During the reign of B.H.O., we’re having trouble wrapping our minds around the stupidity of the smart, hired, bought-and-paid-for- elites. And apparently, we are not yet sufficiently embarassed by THEM.

        But while they are being bought, it is WE who are paying.

        Those with inherited wealth accept as their birthright the assumption that they are smarter than the rest of us. The fact that almost everybody else buys it too is really, really sickening.

        1. Damian

          Carla – i dont believe “they” believe they are smarter – i think they “know” they have control of the politicians, judges and regulators completely – that standing gives them the air of arrogance and superiority – because they know there is nothing you can do no matter how good your case may be they have the control to knock out the facts, logic and prescedents

          Proof – posted elsewhere some time ago:

          When the rule of law has become completely negotiable – from the elite POV – entity, then why would any thinking person NOT believe that the elite also consider any other such social constructs – e.g., political affiliations, treaties, contracts, etc etc – as nothing more than words, easy to change and manipulate to their liking.

          Right now, in America, who/what institution can/will stop these people?

          With each passing “revelation” about how the this or that social construct no longer matters (see MF Global) to the ruling class, one cannot help but see a pattern made ostensible by a casual scrutiny of the last 30 years.

          In 2002 Bush’s spokesman told us:

          The aide said that guys like me were ”in what we call the reality-based community,” which he defined as people who ”believe that solutions emerge from your judicious study of discernible reality.” I nodded and murmured something about enlightenment principles and empiricism. He cut me off.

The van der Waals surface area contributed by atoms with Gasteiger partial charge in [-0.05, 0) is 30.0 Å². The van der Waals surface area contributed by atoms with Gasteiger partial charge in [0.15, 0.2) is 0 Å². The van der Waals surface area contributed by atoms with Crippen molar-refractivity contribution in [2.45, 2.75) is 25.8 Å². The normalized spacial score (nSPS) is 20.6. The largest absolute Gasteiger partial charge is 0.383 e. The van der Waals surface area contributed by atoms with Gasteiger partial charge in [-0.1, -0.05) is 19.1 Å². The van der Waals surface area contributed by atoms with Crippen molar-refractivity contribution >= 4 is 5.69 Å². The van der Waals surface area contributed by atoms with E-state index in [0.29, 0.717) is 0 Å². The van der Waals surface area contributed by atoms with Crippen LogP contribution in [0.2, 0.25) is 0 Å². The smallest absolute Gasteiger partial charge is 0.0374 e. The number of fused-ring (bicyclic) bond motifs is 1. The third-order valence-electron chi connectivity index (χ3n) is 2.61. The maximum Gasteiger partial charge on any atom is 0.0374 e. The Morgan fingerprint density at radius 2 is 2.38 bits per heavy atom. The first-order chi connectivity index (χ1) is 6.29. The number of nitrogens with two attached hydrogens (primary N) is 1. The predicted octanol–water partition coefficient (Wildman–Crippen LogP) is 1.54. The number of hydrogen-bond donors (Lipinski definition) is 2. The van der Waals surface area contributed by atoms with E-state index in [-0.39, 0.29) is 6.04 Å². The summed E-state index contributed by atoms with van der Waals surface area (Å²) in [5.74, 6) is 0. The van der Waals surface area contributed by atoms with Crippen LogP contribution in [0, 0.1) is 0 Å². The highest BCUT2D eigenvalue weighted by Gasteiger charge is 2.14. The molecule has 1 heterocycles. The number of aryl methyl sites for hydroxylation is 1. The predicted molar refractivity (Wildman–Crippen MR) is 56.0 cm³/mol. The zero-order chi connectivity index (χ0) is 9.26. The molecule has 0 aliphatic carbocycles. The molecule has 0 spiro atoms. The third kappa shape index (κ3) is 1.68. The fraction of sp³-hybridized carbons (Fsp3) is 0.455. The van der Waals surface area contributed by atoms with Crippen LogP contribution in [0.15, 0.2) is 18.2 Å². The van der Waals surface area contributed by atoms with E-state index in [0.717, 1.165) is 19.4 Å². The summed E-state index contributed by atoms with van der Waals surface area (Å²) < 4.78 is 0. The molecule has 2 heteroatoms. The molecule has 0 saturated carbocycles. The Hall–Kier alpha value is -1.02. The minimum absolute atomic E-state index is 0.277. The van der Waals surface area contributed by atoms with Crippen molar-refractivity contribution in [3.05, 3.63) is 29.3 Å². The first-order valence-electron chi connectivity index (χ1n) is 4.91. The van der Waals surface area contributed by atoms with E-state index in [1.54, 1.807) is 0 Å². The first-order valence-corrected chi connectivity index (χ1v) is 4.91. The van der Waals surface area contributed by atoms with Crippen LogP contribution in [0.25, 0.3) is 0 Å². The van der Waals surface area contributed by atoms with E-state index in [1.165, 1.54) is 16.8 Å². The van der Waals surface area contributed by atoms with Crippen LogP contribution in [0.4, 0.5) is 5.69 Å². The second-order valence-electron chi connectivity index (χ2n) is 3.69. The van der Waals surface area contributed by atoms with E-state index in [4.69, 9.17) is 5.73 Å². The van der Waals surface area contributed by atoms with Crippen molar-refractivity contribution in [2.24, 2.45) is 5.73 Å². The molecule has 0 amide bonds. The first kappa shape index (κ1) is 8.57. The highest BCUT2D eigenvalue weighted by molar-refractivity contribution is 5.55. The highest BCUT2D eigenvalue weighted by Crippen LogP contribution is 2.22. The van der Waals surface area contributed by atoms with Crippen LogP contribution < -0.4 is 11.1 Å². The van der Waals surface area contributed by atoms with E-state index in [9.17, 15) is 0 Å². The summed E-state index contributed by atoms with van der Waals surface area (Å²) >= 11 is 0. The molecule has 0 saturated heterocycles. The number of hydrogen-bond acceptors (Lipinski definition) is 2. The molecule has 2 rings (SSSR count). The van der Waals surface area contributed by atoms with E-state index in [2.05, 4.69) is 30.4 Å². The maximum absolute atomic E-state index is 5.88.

“Thats not the way the world really works anymore,” he continued. ”We’re an empire now, and when we act, we create our own reality.

          And while you’re studying that reality — judiciously, as you will — we’ll act again, creating other new realities, which you can study too, and that’s how things will sort out. We’re historys actors . . . and you, all of you, will be left to just study what we do…………”

          creating subjective reality and making it stick – is the real power and where the arrogance comes from

          1. James

            Great quotes. I see from Wiki that they were later attributed to none other than “Bushes Brain,” that “little bastard” of all little bastards, Karl Rove. Which is appropriate – I could easily imagine these same words coming from that pompous ass Rumsfeld as well – as the Shrub himself could have never strung together that much pseudo-intellectual horseshit on his own. Which has me pondering just such a conversation:

            Scene: The Oval Office. Bush is splayed out on the couch with his feet up on the coffee table sipping a tallboy of Busch Light, of which he has a cooler full sitting close by. Rove is in the room as well for damage control. The usually unflappable Rove is visibly alert and ready should poor W step in it and go on record saying something characteristically stupid.

            W: Let me tell ya somethin’ right now Ron. We’re an EMPIRE now. We’re reality creators. And when the evil doers do somethin’ evil, we just go on and create another damn reality, and it’s like the evil never even happened. Cause we’re reality creators now, see? [Big fawning smile and characteristic eyebrow twitches while seeking and waiting for agreement and approval from interviewer Ron Susskind.]

            Susskind: So, Mr President, you’re saying we all live in some kind of alternate reality now…?

            W: Listen Ron… Ron, go ahead and help yourself to the cooler there. Lord knows Karl over there is just gonna shit himself if I even try to drink all of those by myself, especially since I’ve been “on the wagon” now for years. Is that the right words there? I can’t ever remember whether I’m on the wagon or off, never mind where’s the damn wagon. Karl, which one is it? And whether I’m on it, off it, or somewhere in between, just where in THE HELL do they keep the damn thing and what has it got to do with me? Hell, I’ve got my own airplane now. What do I need with a damn wagon in the first place?